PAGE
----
00996 - Greek History

Course Unit Page

SDGs

This teaching activity contributes to the achievement of the Sustainable Development Goals of the UN 2030 Agenda.

Quality education Reduced inequalities Sustainable cities Partnerships for the goals

Academic Year 2021/2022

Learning outcomes

The course aims to deliver a basic knowledge of Greek history: its topics, development, main issues, and research methodologies.

Upon completion of the course, the student will possess a critical knowledge of the main themes and events (concerning politics, institutions, culture, religion, and economy), as well as of the fundamental methodologies in historical research and source criticism (especially regarding historiography and epigraphy).

Course contents

This is a blended-learning course: 44 hours of class lectures will deal with fundamental notions of Greek history and with the thematic section.

The student will add 16 hours of online study, carried out autonomously and with the assistance of the lecturer, on the institutional Virtuale platform of the course.

Course structure:

Class lectures (44h):

  1. The origins: history and society in archaic and classical Greece: the main events in Greek history between the 8th and the late 4th cent. BC. A chronological and thematic analysis of the politics, ideologies, culture, society, war, and history of the main poleis and protagonists. The political institutions (esp. of Athens and Sparta) will be analyzed within the study of the notions of democracy and oligarchy.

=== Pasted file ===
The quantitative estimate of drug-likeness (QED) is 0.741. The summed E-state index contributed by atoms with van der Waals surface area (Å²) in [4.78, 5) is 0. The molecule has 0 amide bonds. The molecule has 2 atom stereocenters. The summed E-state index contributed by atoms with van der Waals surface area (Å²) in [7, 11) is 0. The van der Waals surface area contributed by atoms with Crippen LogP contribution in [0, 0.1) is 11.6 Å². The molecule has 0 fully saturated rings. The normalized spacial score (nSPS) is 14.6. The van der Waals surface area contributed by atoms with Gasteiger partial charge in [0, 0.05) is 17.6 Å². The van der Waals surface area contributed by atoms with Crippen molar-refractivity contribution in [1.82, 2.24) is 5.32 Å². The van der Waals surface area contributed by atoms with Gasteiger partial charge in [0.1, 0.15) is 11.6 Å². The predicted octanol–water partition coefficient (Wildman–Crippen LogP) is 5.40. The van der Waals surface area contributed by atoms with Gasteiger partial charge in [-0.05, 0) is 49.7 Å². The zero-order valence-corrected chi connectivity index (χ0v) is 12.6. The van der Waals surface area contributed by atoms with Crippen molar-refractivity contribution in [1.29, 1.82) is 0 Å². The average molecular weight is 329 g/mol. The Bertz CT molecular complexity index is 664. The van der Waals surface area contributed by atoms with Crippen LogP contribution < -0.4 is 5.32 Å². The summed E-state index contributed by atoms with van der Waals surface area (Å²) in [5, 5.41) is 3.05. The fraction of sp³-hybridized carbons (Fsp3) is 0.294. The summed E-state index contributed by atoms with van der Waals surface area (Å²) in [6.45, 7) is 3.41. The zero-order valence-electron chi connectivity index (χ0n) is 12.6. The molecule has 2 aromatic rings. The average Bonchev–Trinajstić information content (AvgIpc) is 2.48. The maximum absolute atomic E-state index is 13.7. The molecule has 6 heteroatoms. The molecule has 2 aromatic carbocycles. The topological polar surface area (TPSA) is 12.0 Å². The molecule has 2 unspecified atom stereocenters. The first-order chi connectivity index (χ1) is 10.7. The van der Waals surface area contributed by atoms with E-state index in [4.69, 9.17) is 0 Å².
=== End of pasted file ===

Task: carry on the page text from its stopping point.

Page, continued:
2. Alexander the Great and the conquest of the world: this thematic section explores the life and deeds of Alexander III of Macedonia (Alexander the Great): through his life, military campaigns, personal power, friends and enemies, the course will outline one of the most famous, influential, and fascinating personalities in history.
  3. The Hellenism: the world after Alexander: the history of Alexander’s empire after his death and the struggles among his successors; the economic and social dimension of the Hellenic world, until the clash with Rome (323-31 a.C.).

    Online activities (16h, Virtuale platform):

  4. Database of Greek historiography: fundamental notions and critical outline of the main authors, themes, and works of the historiographical genre in the Greek world, from its origins in the late archaic period to the Imperial period.

Readings/Bibliography

Mandatory readings:

1) One among the following textbooks of Greek history (1a or 1b):

  • 1a) C. Bearzot, Manuale di storia greca, Bologna: Il Mulino, 2015 (3a ed.), chs. 1-4;
  • 1b) M. Bettalli, A.L. D’Agata, A. Magnetto, Storia Greca, Roma: Carocci, 2021 (3a ed.), chs. 1-23;

2) One among the following (2a or 2b):

  • 2a) A.B. Bosworth, Alessandro Magno. L'uomo e il suo impero, Milano: Rizzoli, 2004.
  • 2b) the following 3:
  • Plutarco, Vite Parallele. Alessandro e Cesare (ed. Milano, BUR, collana Classici greci e latini: any edition): only the parts: Introduzione alla Vita di Alessandro; translated text of the Vita di Alessandro and footnotes;
  • In S. Settis (a c. di), I Greci. Storia cultura arte società, vol. 2, Una storia greca, tomo 3, Trasformazioni, Torino: Einaudi, 1998:
    • E. Borza, “La Macedonia di Filippo e i conflitti con le ‘poleis’”, pp. 21-46.
    • A.B. Bosworth, “Alessandro: l’impero universale e le città greche”, pp. 47-80.

3) F. Muccioli, Storia dell’Ellenismo, Bologna: Il Mulino, 2019, parts 1 e 2.